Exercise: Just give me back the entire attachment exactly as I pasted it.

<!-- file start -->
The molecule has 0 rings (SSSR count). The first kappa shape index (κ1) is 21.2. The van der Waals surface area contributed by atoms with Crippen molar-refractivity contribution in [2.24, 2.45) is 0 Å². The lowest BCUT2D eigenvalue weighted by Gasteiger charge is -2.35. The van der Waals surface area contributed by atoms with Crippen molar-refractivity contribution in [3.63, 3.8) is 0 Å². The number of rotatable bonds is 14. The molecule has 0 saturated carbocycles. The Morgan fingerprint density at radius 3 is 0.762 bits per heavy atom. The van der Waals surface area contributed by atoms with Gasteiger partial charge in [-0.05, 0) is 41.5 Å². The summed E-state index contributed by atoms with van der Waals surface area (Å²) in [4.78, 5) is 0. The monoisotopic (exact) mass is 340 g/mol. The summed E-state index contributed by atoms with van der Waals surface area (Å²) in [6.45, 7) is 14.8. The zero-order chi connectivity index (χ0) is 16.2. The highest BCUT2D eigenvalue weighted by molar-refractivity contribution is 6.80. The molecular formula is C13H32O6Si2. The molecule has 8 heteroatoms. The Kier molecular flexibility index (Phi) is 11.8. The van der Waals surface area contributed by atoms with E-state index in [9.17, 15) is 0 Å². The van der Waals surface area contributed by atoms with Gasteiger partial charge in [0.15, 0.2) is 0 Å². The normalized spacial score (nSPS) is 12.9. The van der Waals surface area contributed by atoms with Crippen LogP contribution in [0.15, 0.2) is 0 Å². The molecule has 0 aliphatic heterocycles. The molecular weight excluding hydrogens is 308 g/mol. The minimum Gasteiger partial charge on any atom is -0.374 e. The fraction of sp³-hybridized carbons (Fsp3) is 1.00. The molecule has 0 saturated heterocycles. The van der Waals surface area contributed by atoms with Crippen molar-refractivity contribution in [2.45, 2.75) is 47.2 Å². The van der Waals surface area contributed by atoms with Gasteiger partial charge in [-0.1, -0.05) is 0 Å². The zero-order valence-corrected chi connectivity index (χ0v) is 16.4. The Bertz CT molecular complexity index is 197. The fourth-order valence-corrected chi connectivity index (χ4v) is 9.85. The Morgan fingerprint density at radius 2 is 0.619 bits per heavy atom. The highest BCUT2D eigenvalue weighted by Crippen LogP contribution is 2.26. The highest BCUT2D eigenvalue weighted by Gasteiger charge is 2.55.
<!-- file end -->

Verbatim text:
The molecule has 0 rings (SSSR count). The first kappa shape index (κ1) is 21.2. The van der Waals surface area contributed by atoms with Crippen molar-refractivity contribution in [2.24, 2.45) is 0 Å². The lowest BCUT2D eigenvalue weighted by Gasteiger charge is -2.35. The van der Waals surface area contributed by atoms with Crippen molar-refractivity contribution in [3.63, 3.8) is 0 Å². The number of rotatable bonds is 14. The molecule has 0 saturated carbocycles. The Morgan fingerprint density at radius 3 is 0.762 bits per heavy atom. The van der Waals surface area contributed by atoms with Gasteiger partial charge in [-0.05, 0) is 41.5 Å². The summed E-state index contributed by atoms with van der Waals surface area (Å²) in [4.78, 5) is 0. The monoisotopic (exact) mass is 340 g/mol. The summed E-state index contributed by atoms with van der Waals surface area (Å²) in [6.45, 7) is 14.8. The zero-order chi connectivity index (χ0) is 16.2. The highest BCUT2D eigenvalue weighted by molar-refractivity contribution is 6.80. The molecular formula is C13H32O6Si2. The molecule has 8 heteroatoms. The Kier molecular flexibility index (Phi) is 11.8. The van der Waals surface area contributed by atoms with E-state index in [9.17, 15) is 0 Å². The van der Waals surface area contributed by atoms with Gasteiger partial charge in [0.15, 0.2) is 0 Å². The normalized spacial score (nSPS) is 12.9. The van der Waals surface area contributed by atoms with Crippen LogP contribution in [0.15, 0.2) is 0 Å². The molecule has 0 aliphatic heterocycles. The molecular weight excluding hydrogens is 308 g/mol. The minimum Gasteiger partial charge on any atom is -0.374 e. The fraction of sp³-hybridized carbons (Fsp3) is 1.00. The molecule has 0 saturated heterocycles. The van der Waals surface area contributed by atoms with Crippen molar-refractivity contribution in [2.45, 2.75) is 47.2 Å². The van der Waals surface area contributed by atoms with Gasteiger partial charge in [-0.1, -0.05) is 0 Å². The zero-order valence-corrected chi connectivity index (χ0v) is 16.4. The Bertz CT molecular complexity index is 197. The fourth-order valence-corrected chi connectivity index (χ4v) is 9.85. The Morgan fingerprint density at radius 2 is 0.619 bits per heavy atom. The highest BCUT2D eigenvalue weighted by Crippen LogP contribution is 2.26. The highest BCUT2D eigenvalue weighted by Gasteiger charge is 2.55.